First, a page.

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Full text of "The Loom Of Language"

The Story of the Alphabet               83

acquired a new use, and TH served for both sounds At a later date die
breach between spelling and speech widened thiough the interference
of classical scholars in the light of curient and often mistaken views
about word origin Thus debt though derived directly fiom the French
word dette, sucked in a silent b to indicate the common origin of both
from the Latin dehtwn For what regularities do exist we owe far more
to the printers than to the scholars Printing checked individual prac-
tices to which scribes—like stenographers—were prone, when the art of
writing was still (like stenography) a learned profession

ENGLISH CONSONANTS  IN PHONETIC  SCRIPT

I     b as in   bib

d        „  did

11  fed

3?   get

33   hit

99   kit

33   lit

>3   men

33   nib

33   Pit

3     i

4     g
5.    h
6    k

7-   1

8     m

9     n

10     p

11     r

12     s

33 red

33     Sit

13
	t
	as in ten
	
14
	V
	„       vet
	
15
	W
	99
	wet

16
	z
	„
	zest

77
	J
	-•= y 33
	yet

18
	J
	=*•   Sh     33
	shin

19
	3
	=• si   „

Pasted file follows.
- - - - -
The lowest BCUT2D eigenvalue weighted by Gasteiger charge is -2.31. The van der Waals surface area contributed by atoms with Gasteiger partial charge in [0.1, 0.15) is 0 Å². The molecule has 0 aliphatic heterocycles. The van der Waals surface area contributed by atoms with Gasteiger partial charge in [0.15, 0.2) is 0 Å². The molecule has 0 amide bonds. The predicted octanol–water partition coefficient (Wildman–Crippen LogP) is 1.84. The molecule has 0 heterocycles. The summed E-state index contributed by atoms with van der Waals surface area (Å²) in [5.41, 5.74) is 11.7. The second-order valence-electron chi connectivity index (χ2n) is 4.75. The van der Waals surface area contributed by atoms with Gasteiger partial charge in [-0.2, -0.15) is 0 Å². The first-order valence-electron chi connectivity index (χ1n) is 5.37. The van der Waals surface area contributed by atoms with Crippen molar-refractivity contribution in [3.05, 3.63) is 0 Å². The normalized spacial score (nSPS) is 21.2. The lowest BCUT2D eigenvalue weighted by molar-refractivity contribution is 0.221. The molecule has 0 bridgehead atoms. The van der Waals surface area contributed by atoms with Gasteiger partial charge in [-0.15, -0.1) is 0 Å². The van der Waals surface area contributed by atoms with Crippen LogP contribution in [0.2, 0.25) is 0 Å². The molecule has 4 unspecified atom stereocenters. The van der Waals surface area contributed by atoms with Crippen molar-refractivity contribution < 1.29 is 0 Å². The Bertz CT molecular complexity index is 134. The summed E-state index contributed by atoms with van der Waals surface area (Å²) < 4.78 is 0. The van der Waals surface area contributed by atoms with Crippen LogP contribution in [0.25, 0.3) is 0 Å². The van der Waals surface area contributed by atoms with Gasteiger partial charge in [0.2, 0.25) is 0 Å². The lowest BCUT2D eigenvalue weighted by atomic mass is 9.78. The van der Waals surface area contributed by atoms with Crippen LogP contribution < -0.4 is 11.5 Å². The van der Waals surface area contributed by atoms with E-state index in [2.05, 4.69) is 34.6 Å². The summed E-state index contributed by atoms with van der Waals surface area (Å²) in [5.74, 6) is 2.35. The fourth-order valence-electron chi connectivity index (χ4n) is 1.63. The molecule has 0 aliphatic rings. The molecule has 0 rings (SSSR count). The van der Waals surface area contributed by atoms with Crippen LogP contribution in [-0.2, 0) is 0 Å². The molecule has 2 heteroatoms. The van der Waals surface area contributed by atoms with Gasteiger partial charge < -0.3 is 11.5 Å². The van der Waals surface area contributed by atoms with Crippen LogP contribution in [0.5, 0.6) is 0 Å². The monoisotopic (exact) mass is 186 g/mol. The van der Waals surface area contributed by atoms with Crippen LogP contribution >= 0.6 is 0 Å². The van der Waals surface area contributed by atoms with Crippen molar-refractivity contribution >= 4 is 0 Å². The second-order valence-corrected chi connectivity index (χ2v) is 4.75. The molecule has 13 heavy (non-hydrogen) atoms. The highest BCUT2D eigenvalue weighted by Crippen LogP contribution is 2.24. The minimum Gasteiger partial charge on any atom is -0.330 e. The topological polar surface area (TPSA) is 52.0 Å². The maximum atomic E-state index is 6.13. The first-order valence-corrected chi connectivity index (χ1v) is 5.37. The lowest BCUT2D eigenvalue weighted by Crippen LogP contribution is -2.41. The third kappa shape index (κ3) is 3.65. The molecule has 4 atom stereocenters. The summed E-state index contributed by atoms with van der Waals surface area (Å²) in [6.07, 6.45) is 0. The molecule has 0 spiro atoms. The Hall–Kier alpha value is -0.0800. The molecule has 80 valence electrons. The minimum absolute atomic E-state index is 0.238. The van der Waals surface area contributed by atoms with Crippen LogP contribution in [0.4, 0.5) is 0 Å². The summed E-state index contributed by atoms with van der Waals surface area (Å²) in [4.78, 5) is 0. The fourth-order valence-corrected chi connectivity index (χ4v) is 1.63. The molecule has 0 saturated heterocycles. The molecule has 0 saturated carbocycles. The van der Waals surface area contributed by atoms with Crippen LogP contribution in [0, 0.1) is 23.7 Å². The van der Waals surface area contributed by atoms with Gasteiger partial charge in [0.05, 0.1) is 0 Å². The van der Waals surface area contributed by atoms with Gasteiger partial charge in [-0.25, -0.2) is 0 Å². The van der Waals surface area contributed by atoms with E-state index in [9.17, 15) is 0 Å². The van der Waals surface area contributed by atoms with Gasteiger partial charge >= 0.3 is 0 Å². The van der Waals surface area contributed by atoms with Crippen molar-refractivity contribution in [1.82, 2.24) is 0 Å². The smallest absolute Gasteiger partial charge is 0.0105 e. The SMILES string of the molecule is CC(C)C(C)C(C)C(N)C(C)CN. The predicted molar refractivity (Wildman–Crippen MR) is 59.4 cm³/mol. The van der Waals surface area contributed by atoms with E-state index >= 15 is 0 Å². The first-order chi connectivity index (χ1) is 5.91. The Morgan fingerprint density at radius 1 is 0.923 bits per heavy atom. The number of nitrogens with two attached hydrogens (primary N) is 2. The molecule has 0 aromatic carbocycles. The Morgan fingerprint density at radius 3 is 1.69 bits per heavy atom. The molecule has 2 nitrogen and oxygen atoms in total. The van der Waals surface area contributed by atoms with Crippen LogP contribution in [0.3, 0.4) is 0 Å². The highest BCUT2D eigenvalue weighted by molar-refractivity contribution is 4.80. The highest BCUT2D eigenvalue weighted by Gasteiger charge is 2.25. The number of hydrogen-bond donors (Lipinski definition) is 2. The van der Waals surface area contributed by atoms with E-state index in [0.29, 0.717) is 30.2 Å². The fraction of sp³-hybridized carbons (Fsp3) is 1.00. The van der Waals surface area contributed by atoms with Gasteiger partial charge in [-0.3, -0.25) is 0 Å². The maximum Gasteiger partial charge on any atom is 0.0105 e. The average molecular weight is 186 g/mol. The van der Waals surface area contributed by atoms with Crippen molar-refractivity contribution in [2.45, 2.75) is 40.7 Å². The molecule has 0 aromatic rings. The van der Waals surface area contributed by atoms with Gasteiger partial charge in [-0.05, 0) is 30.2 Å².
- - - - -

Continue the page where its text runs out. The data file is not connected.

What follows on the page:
vision

20
	0
	=-th  w
	dun

21
	a
	==th   „
	then

22
	*)
	^ng 3.
	sing

23
	d?
	r~=      J      w
	jam

24
	tj"
	~~ch  „
	chat

Even when two languages which share the same alphabet enjoy the
benefit of a comparatively regular system of spelling as do Norwegian,
German, and Spanish, many of the symbols have different values when
we pass from one to another So spelling is never a reliable guide to
pronunciation of a foreign language. For this reason linguists have
devised a reformed alphabet for use as a key to help us to pronounce
words of any language with at least sufficient accuracy to make intel-
ligible communication possible without recourse to personal instruc-
tion In this international alphabet, sixteen of the consonant symbols
(see above) have their characteristic English values common to European
usage in so far as a specific sound usually corresponds to one alone
With these good European symbols are others which do not occur
HI the Latin alphabet One of them, jy stands for the sound it repre-
sents (our initial Y) in Scandinavian languages and in German, Three
of the supplementary ones are taken from the Greek, Irish, and Ice-
landic scripts (Fig. n) The remainder are inventions.